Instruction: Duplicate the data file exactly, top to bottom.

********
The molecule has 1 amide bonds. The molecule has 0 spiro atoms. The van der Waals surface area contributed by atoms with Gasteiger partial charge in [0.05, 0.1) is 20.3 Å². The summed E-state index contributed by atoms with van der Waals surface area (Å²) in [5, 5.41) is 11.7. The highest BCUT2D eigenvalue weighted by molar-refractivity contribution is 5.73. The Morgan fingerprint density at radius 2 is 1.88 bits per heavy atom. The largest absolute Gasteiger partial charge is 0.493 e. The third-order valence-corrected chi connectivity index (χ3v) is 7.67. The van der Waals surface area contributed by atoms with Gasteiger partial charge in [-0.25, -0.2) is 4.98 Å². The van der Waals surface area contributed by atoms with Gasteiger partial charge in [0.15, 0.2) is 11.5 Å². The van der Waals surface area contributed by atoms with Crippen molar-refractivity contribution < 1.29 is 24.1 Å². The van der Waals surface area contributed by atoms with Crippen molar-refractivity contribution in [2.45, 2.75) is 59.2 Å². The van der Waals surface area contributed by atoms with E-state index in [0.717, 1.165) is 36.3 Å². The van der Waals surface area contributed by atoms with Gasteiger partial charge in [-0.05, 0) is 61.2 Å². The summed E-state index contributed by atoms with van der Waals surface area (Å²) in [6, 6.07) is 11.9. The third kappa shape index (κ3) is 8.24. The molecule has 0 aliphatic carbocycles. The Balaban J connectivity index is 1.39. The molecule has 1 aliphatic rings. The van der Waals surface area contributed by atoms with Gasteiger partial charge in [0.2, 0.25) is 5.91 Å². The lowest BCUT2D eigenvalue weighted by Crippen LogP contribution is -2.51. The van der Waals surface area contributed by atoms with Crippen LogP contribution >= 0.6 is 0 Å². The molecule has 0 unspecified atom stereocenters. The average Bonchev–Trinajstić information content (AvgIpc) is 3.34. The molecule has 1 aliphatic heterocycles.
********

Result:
The molecule has 1 amide bonds. The molecule has 0 spiro atoms. The van der Waals surface area contributed by atoms with Gasteiger partial charge in [0.05, 0.1) is 20.3 Å². The summed E-state index contributed by atoms with van der Waals surface area (Å²) in [5, 5.41) is 11.7. The highest BCUT2D eigenvalue weighted by molar-refractivity contribution is 5.73. The Morgan fingerprint density at radius 2 is 1.88 bits per heavy atom. The largest absolute Gasteiger partial charge is 0.493 e. The third-order valence-corrected chi connectivity index (χ3v) is 7.67. The van der Waals surface area contributed by atoms with Gasteiger partial charge in [-0.25, -0.2) is 4.98 Å². The van der Waals surface area contributed by atoms with Gasteiger partial charge in [0.15, 0.2) is 11.5 Å². The van der Waals surface area contributed by atoms with Crippen molar-refractivity contribution < 1.29 is 24.1 Å². The van der Waals surface area contributed by atoms with Crippen molar-refractivity contribution in [2.45, 2.75) is 59.2 Å². The van der Waals surface area contributed by atoms with E-state index in [0.717, 1.165) is 36.3 Å². The van der Waals surface area contributed by atoms with Gasteiger partial charge in [-0.05, 0) is 61.2 Å². The summed E-state index contributed by atoms with van der Waals surface area (Å²) in [6, 6.07) is 11.9. The third kappa shape index (κ3) is 8.24. The molecule has 0 aliphatic carbocycles. The Balaban J connectivity index is 1.39. The molecule has 1 aliphatic rings. The van der Waals surface area contributed by atoms with Gasteiger partial charge in [0.2, 0.25) is 5.91 Å². The lowest BCUT2D eigenvalue weighted by Crippen LogP contribution is -2.51. The van der Waals surface area contributed by atoms with Crippen LogP contribution >= 0.6 is 0 Å². The molecule has 0 unspecified atom stereocenters. The average Bonchev–Trinajstić information content (AvgIpc) is 3.34. The molecule has 1 aliphatic heterocycles.